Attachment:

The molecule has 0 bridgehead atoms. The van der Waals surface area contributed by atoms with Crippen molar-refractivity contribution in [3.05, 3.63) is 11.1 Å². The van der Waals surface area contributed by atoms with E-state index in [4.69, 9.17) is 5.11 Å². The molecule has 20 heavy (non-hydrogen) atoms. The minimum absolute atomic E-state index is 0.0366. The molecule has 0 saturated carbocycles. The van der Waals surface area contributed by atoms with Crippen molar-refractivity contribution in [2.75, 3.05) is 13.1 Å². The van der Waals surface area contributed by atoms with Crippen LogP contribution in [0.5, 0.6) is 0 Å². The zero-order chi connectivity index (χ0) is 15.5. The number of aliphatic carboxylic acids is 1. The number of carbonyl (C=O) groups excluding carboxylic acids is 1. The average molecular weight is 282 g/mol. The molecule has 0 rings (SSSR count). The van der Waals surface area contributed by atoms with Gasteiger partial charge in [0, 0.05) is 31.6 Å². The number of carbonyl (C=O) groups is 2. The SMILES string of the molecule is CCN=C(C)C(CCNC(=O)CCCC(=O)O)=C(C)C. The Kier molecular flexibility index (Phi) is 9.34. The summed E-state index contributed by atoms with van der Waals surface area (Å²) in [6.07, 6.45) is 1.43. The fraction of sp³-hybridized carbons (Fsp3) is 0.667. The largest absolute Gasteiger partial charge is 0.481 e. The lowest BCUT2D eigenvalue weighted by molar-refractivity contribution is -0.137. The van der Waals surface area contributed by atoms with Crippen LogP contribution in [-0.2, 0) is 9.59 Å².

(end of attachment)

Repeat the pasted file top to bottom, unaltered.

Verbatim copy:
The molecule has 0 bridgehead atoms. The van der Waals surface area contributed by atoms with Crippen molar-refractivity contribution in [3.05, 3.63) is 11.1 Å². The van der Waals surface area contributed by atoms with E-state index in [4.69, 9.17) is 5.11 Å². The molecule has 20 heavy (non-hydrogen) atoms. The minimum absolute atomic E-state index is 0.0366. The molecule has 0 saturated carbocycles. The van der Waals surface area contributed by atoms with Crippen molar-refractivity contribution in [2.75, 3.05) is 13.1 Å². The van der Waals surface area contributed by atoms with Crippen LogP contribution in [0.5, 0.6) is 0 Å². The zero-order chi connectivity index (χ0) is 15.5. The number of aliphatic carboxylic acids is 1. The number of carbonyl (C=O) groups excluding carboxylic acids is 1. The average molecular weight is 282 g/mol. The molecule has 0 rings (SSSR count). The van der Waals surface area contributed by atoms with Gasteiger partial charge in [0, 0.05) is 31.6 Å². The number of carbonyl (C=O) groups is 2. The SMILES string of the molecule is CCN=C(C)C(CCNC(=O)CCCC(=O)O)=C(C)C. The Kier molecular flexibility index (Phi) is 9.34. The summed E-state index contributed by atoms with van der Waals surface area (Å²) in [6.07, 6.45) is 1.43. The fraction of sp³-hybridized carbons (Fsp3) is 0.667. The largest absolute Gasteiger partial charge is 0.481 e. The lowest BCUT2D eigenvalue weighted by molar-refractivity contribution is -0.137. The van der Waals surface area contributed by atoms with Crippen LogP contribution in [-0.2, 0) is 9.59 Å².